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The History of Kent

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History of Rochester Castle

Rochester Castle stands on the east bank of the River Medway. It is one of the best-preserved castles of its kind in the UK. There has been a fortification on this site since Roman times circa 43AD, although it is the keep of 1127 and the Norman castle which can be seen today. With the invention of gunpowder, other types of defence became more appropriate, and the military centre of the Medway Towns moved to Chatham.

The Romans under Aulus Plautius built a fort on the site of the present castle to guard the important river crossing, where they constructed a bridge. There is evidence of an earth rampart later replaced by a stone wall. The timber piles of the Roman bridge were rediscovered during the construction of the present road bridge, and the Roman foundation (and indeed the many generations of stone walls built on the site) can be viewed from Rochester Esplanade, where the River has retreated.

The Norman period commenced with the victory of William of Normandy at Hastings. He appointed his half-brother Odo, Bishop of Bayeux, as Earl of Kent. Rochester's first Norman castle was probably little more than a bailey built into the angle of the wall; with the walls built by Bishop Gundulf.

Rochester Castle was indirectly referred to in the Domesday Book of 1086; it records that the Bishop of Rochester was paid for the land on which the castle was built. One of 48 castles mentioned in the survey, Rochester is the only one where landowners were compensated for land taken off them to build a castle. The fortress town as a whole was besieged successfully by William Rufus during the Rebellion of 1088. Gundulf was a talented architect: he had started the building work on Rochester's Norman Cathedral in 1080, and was also responsible for the White Tower at the Tower of London.

Henry I granted the custody of the castle to the Archbishop of Canterbury, William de Corbeil in return for his building a keep. Corbeil started to build the great stone keep in 1127, much of which survives today. It is the tallest keep in England and, along with the Cathedral that stands adjacent to it, has dominated the city and river crossing for 800 years. Indeed the castle and keep occupy fully half of the Roman walled city.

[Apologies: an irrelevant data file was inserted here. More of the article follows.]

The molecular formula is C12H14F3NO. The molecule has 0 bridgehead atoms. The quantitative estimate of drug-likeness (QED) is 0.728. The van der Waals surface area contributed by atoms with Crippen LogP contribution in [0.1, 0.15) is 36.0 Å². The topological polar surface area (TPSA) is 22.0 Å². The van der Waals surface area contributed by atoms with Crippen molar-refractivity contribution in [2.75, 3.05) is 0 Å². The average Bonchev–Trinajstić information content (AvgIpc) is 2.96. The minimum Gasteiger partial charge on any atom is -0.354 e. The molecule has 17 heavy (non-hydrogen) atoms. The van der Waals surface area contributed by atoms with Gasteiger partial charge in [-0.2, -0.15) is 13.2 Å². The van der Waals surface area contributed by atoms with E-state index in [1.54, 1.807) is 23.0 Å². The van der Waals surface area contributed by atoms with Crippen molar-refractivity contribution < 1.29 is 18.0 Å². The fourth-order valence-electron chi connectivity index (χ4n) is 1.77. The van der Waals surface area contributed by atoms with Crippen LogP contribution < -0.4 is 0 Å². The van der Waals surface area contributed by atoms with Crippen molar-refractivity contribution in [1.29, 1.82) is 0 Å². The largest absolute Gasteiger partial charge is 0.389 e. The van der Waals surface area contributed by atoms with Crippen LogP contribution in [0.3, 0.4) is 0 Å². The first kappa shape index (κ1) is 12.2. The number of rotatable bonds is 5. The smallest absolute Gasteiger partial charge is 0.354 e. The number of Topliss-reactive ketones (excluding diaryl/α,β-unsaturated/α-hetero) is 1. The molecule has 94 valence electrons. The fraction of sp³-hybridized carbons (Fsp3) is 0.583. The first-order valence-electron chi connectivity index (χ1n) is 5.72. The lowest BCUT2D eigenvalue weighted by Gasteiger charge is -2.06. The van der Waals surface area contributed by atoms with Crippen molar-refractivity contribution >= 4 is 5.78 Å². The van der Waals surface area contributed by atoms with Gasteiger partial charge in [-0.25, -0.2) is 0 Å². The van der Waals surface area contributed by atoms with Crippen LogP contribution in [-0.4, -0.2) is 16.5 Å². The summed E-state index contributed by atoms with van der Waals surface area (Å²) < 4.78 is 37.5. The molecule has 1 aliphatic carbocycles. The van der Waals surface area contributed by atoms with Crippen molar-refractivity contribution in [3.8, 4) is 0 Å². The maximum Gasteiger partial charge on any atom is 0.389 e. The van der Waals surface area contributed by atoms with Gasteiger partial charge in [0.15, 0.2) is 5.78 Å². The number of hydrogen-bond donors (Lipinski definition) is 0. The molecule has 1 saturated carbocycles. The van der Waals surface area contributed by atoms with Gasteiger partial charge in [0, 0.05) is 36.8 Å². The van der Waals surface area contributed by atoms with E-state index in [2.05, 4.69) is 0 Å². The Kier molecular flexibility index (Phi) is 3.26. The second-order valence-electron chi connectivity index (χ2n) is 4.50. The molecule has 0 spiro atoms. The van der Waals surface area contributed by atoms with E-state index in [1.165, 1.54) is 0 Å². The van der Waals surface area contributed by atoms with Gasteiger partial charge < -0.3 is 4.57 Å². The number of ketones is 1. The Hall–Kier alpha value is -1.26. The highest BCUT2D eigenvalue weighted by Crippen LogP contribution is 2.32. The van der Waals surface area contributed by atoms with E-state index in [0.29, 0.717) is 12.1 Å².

In 1206, King John spent £115 on repairs to the castle. He even pre-emptively held it during the year of the negotiations leading up to Magna Carta, but its terms forced him to hand it back into the custody of Stephen Langton, archbishop of Canterbury, in May 1215. The rebel barons then sent troops under William d'Aubigny to the castle, whose constable Reginald de Cornhill opened the gates. During October, marching from Dover to London, John then found Rochester in his way and on 11 October began besieging it in person.

The rebels were expecting reinforcements from London but on hearing of the size of King John's army they turned back at Dartford. Robert Fitzwalter rode out to stop the king, fighting his way onto the bridge but eventually being beaten back into the castle. He also sacked the cathedral, took anything of value and stabled his horses in it, all as a slight to Langton. Orders were then sent to the men of Canterbury saying, ‘We order you, just as you love us, and as soon as you see this letter, to make by day and night, all the pickaxes that you can. Every blacksmith in your city should stop all other work in order to make them and you should send them to us at Rochester with all speed’. Five siege engines were erected and work carried out to undermine the curtain wall. By one of these means, the king's forces entered and held the bailey in early November, and began attempting the same tactics against the keep, including undermining the south-east tower. The mine-roof was supported by wooden props, which were then set alight using pig-fat, on 25 November 1215 John had sent a writ to the Justiciar saying ‘Send to us with all speed by day and night, forty of the fattest pigs of the sort least good for eating so that we may bring fire beneath the castle’, causing the south-east tower of the keep to collapse. The rebels withdrew behind the keep's cross-wall but still managed to hold out. A few were allowed to leave the castle but on John's orders had their hands and feet lopped off as an example.